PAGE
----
A Bit More Detail

Assorted Personal Notations, Essays, and Other Jottings

Posts Tagged ‘gravitational waves

[BLOG] Some Tuesday links

  • In an extended meditation, Antipope’s Charlie Stross considers what the domestic architecture of the future will look like. What different technologies, with different uses of space, will come into play?
  • Bad Astronomer Phil Plait looks at the new SPECULOOS exoplanet hunting telescope, specializing in the search for planets around the coolest stars.
  • The Crux looks at the evolutionary origins of hominins and chimpanzees in an upright walking ape several million years ago.
  • D-Brief notes the multiple detections of gravitational waves made by LIGO.
  • The Dragon’s Tales looks at the development of laser weapons by China.
  • Karen Sternheimer at the Everyday Sociology Blog looks at the gap between social theory and field research.
  • Gizmodo shares an interesting discussion with paleontologists and other dinosaur experts: What would the dinosaurs have become if not for the Chixculub impact?
  • Hornet Stories notes the ways in which the policies of the Satanic Temple would be good for queer students.
  • io9 notes how the Deep Space 9 documentary What We Leave Behind imagines what a Season 8 would have looked like.
  • Joe. My. God. reports that activist Jacob Wohl is apparently behind allegations of a sexual assault by Pete Buttigieg against a subordinate.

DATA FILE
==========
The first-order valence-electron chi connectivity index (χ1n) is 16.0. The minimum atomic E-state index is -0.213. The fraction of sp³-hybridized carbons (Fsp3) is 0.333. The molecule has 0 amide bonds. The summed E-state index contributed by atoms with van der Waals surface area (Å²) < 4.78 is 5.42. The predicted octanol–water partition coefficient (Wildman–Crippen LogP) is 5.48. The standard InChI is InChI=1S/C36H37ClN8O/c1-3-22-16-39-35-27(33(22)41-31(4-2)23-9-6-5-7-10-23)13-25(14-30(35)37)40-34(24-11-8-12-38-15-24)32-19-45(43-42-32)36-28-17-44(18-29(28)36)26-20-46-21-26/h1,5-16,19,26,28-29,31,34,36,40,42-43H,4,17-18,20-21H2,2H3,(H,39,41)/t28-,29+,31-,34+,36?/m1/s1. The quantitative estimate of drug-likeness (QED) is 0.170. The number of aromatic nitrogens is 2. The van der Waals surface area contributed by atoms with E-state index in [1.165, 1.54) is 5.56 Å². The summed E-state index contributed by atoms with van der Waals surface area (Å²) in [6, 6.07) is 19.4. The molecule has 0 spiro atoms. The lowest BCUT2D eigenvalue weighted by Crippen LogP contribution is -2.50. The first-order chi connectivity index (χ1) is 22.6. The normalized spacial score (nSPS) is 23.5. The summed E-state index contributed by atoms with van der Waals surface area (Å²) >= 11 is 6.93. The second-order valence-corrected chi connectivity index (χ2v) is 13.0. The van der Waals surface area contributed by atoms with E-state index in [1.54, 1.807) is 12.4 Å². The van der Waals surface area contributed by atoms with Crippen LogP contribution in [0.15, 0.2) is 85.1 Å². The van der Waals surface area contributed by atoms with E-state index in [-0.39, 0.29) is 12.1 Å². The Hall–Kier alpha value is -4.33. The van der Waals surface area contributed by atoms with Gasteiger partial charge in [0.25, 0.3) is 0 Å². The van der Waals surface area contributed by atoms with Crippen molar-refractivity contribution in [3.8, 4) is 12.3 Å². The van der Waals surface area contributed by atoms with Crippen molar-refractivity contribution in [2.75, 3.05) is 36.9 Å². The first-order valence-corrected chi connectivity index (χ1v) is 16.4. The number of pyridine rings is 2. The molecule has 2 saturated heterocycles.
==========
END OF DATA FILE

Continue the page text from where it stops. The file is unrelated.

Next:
• JSTOR Daily takes a look at the uses of the yellow ribbon in American popular culture.
  • Language Hat shares an account of the life experiences of an Israeli taxi driver, spread across languages and borders.
  • Scott Lemieux at Lawyers, Guns and Money makes deserved fun of Bret Easton Ellis for his claims to having been marginalized.
  • Marginal Revolution considers, briefly, the idea that artificial intelligence might not be harmful to humans. (Why would it necessarily have to be?)
  • The NYR Daily considers a British exhibition of artworks by artists from the former Czechoslovakia.
  • Peter Rukavina looks at gender representation in party caucuses in PEI from the early 1990s on, noting the huge surge in female representation in the Greens now.
  • The Signal looks at how the Library of Congress is preserving Latin American monographs.
  • Starts With A Bang’s Ethan Siegel explains how Einstein knew that gravity must bend light.
  • Window on Eurasia explains the sharp drop in the ethnic Russian population of Tuva in the 1990s.

[NEWS] Five D-Brief links: T-rex, hallucinations, LIGO, bacteria, Magellanic Clouds

  • D-Brief notes new evidence that the biggest Tyrannosaurus was the oldest one.
  • D-Brief notes a new study suggesting that hallucinations are the responses of the body to a lack of sensory stimulation.
  • D-Brief notes that LIGO has resumed its hunt for gravitational wave sources.
  • D-Brief notes that antibiotic-resistant bacteria can be found in abundance at wastewater treatment plants.
  • D-Brief notes a new effort to enlist human eyes to detect stellar clusters in the Magellanic Clouds.

Written by Randy McDonald

April 1, 2019 at 10:30 am

[BLOG] Some Monday links

  • Centauri Dreams considers what would be needed, and what would be the use, of a SETI search of Earth’s co-orbitals.